Firstly reform professional development so that it is focused on helping pupils learn and so that it is collaborative, sustained, evaluated, and aimed and achieving teaching mastery.
Secondly we need to introduce new models of career progression where administrative and leadership roles are only one of three main strands, the other two being a succession of increasingly senior general teaching practitioner levels and a similar succession for specialist teachers (e.g. mathematics, geography, literacy, SEN, assessment, etc.). These levels of skill could be linked to membership of the new proposed Royal College of Teaching, perhaps something like this:
Royal College of Teaching Membership
General Practitioner Strand
Certified Classroom Teacher
|Senior Teacher (e.g. Chartered)||Department or Year Leader||Senior Specialist (e.g. Chartered)|
|Master Teacher||Senior Leader||Master Specialist|
|National Leading Teacher||National Leader of Education||National Leader of Specialism|
There are some encouraging signs that the system is gradually moving in the right direction. Teaching Schools are a welcome addition to the education landscape by ensuring that clusters of schools can develop specialist leaders of education, focus on research and development, carry out collaborative professional development, identify untapped talent and potential and find more opportunities for progression within a large and more flexible alliance. Moves for a Royal College of Teaching suggest that there may be changes to the career structures in the coming years, and the combining of the Teaching Agency and National College for School Leadership hint at a renewed focus on improving professional development by the Department for Education.
The sooner these strands come together the better. Other countries such as Korea, Canada, Singapore and Australia are much further along the path of CPD and career reform than we are, but our need for great teachers to reduce educational inequality is even greater given that the gaps in attainment between our most and least disadvantaged pupils are larger. It’s time for organisations across the educational spectrum, whether charities or unions, schools, subject associations or government agencies, to come together and move decisively toward a better and more effective teaching profession.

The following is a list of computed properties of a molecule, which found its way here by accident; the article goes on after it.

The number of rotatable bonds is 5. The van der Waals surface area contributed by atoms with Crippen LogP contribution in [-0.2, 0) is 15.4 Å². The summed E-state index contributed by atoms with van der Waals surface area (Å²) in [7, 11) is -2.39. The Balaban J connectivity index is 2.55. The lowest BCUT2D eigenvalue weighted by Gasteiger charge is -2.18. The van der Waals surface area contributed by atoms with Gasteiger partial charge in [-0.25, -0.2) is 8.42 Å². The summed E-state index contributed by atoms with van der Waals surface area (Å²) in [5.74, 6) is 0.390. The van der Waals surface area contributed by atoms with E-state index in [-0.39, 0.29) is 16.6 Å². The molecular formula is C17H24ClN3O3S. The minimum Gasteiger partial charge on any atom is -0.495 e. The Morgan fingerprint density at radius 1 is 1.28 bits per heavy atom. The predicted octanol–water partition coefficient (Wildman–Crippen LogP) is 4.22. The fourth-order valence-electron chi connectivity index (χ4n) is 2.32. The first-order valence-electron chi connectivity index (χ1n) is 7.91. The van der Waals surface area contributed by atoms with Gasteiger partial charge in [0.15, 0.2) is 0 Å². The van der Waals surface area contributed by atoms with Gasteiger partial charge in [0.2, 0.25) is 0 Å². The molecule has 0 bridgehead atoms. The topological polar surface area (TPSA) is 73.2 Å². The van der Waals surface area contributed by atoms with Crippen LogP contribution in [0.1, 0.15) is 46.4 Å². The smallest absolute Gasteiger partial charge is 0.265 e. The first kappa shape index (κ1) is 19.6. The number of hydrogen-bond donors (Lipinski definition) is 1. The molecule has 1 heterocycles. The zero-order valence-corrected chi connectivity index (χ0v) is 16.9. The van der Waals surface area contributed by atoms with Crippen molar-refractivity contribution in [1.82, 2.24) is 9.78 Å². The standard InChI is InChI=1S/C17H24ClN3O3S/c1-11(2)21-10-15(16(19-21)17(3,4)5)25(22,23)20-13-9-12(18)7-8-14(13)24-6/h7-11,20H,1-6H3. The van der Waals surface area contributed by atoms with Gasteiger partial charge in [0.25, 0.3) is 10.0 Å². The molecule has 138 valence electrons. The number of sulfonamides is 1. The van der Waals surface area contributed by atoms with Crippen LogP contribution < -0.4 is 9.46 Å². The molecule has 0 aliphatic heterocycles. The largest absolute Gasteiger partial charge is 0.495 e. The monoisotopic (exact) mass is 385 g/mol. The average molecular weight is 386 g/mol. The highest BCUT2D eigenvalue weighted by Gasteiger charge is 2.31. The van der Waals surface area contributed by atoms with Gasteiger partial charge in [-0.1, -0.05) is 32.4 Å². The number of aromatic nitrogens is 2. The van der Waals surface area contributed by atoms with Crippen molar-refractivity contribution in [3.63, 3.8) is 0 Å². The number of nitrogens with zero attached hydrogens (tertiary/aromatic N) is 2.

You can sign up for free Associate membership of the National Teacher Enquiry Network for more articles like this using the form below:
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The Institute of Physics Stimulating Physics is a national programme of CPD, funded by the DfE. The Network’s Project Manager, David Cameron, explains how this high-impact programme works. This is one of the articles in our National Teacher Enquiry Network Easter 2013 newsletter (sign up here).
The Stimulating Physics Network is a project which works with over 400 schools across England to develop the teaching and learning of physics. Funded by the Department for Education and managed by the Institute of Physics in partnership with the network of Science Learning Centres, the Stimulating Physics Network is a strategic teacher development network of unprecedented scale and impact. The Stimulating Physics Network has been operational on a national scale since 2009 and, in the schools where the project has been working longest, teachers have seen an average 70% increase in the uptake of physics A-level by boys; and a remarkable 200% increase in the number of girls choosing to study physics A-level.
We believe that the Stimulating Physics Network represents a model for supporting teachers in all subject areas, particularly those teachers at an early stage of their career or those teaching outside of their subject specialism. The Stimulating Physics Network sets the benchmark for facilitating effective CPD and for developing local, regional and national professional networks, for rehabilitating the culture of a subject within schools, and for engaging school leadership in teachers’ professional development. At its heart, the Stimulating Physics Network retains a focus on pupil learning and outcomes, and developing the pupil experience.
Origins – the need for the Stimulating Physics Network
The need for the Stimulating Physics Network came from a chronic shortage of specialist physics teachers in English secondary schools in the 1990s and 2000s. The Institute of Physics estimated that 500 schools had no science teacher who could be considered a physics specialist. It is likely that in a school where there are no – or even just one – specialist physics teachers, the ‘culture’ of physics can be lost. By this we mean, a lack of professional dialogue in prep rooms and staffrooms, and an unwillingness to try new ideas and approaches in teaching. Either way, the reality was that the number of pupils who chose to study A-level physics across England fell from about 45,000 in 1985 to below 30,000 in 2005. This figure is now rising, but is still lower than the other sciences.